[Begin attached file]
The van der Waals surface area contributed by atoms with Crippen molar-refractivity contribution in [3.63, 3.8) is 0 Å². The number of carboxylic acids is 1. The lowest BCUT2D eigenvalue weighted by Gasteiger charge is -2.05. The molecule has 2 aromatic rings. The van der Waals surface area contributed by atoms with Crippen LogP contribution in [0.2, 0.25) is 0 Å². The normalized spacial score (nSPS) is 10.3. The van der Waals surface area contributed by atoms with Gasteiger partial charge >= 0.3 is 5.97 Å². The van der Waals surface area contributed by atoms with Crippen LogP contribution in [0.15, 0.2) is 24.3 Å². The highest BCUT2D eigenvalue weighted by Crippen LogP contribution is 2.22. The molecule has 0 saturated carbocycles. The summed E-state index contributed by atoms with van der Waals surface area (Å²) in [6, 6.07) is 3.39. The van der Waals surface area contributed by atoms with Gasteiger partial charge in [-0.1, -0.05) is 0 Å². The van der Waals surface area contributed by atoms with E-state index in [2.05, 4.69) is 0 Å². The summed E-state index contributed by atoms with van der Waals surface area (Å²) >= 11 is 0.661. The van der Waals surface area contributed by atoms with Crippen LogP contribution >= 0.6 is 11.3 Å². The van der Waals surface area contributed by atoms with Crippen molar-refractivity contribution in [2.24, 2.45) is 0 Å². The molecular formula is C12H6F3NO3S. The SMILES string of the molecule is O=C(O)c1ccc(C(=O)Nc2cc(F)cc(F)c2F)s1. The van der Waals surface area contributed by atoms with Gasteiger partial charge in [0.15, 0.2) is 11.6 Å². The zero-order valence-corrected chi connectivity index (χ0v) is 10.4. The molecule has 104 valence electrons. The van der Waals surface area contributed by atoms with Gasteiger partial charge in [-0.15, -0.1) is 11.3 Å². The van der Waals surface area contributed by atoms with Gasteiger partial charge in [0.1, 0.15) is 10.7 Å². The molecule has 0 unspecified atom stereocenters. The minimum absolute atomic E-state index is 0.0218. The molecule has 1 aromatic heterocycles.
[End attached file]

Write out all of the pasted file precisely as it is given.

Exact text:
The van der Waals surface area contributed by atoms with Crippen molar-refractivity contribution in [3.63, 3.8) is 0 Å². The number of carboxylic acids is 1. The lowest BCUT2D eigenvalue weighted by Gasteiger charge is -2.05. The molecule has 2 aromatic rings. The van der Waals surface area contributed by atoms with Crippen LogP contribution in [0.2, 0.25) is 0 Å². The normalized spacial score (nSPS) is 10.3. The van der Waals surface area contributed by atoms with Gasteiger partial charge >= 0.3 is 5.97 Å². The van der Waals surface area contributed by atoms with Crippen LogP contribution in [0.15, 0.2) is 24.3 Å². The highest BCUT2D eigenvalue weighted by Crippen LogP contribution is 2.22. The molecule has 0 saturated carbocycles. The summed E-state index contributed by atoms with van der Waals surface area (Å²) in [6, 6.07) is 3.39. The van der Waals surface area contributed by atoms with Gasteiger partial charge in [-0.1, -0.05) is 0 Å². The van der Waals surface area contributed by atoms with E-state index in [2.05, 4.69) is 0 Å². The summed E-state index contributed by atoms with van der Waals surface area (Å²) >= 11 is 0.661. The van der Waals surface area contributed by atoms with Crippen LogP contribution >= 0.6 is 11.3 Å². The van der Waals surface area contributed by atoms with Crippen molar-refractivity contribution in [2.24, 2.45) is 0 Å². The molecular formula is C12H6F3NO3S. The SMILES string of the molecule is O=C(O)c1ccc(C(=O)Nc2cc(F)cc(F)c2F)s1. The van der Waals surface area contributed by atoms with Gasteiger partial charge in [0.15, 0.2) is 11.6 Å². The zero-order valence-corrected chi connectivity index (χ0v) is 10.4. The molecule has 104 valence electrons. The van der Waals surface area contributed by atoms with Gasteiger partial charge in [-0.15, -0.1) is 11.3 Å². The van der Waals surface area contributed by atoms with Gasteiger partial charge in [0.1, 0.15) is 10.7 Å². The molecule has 0 unspecified atom stereocenters. The minimum absolute atomic E-state index is 0.0218. The molecule has 1 aromatic heterocycles.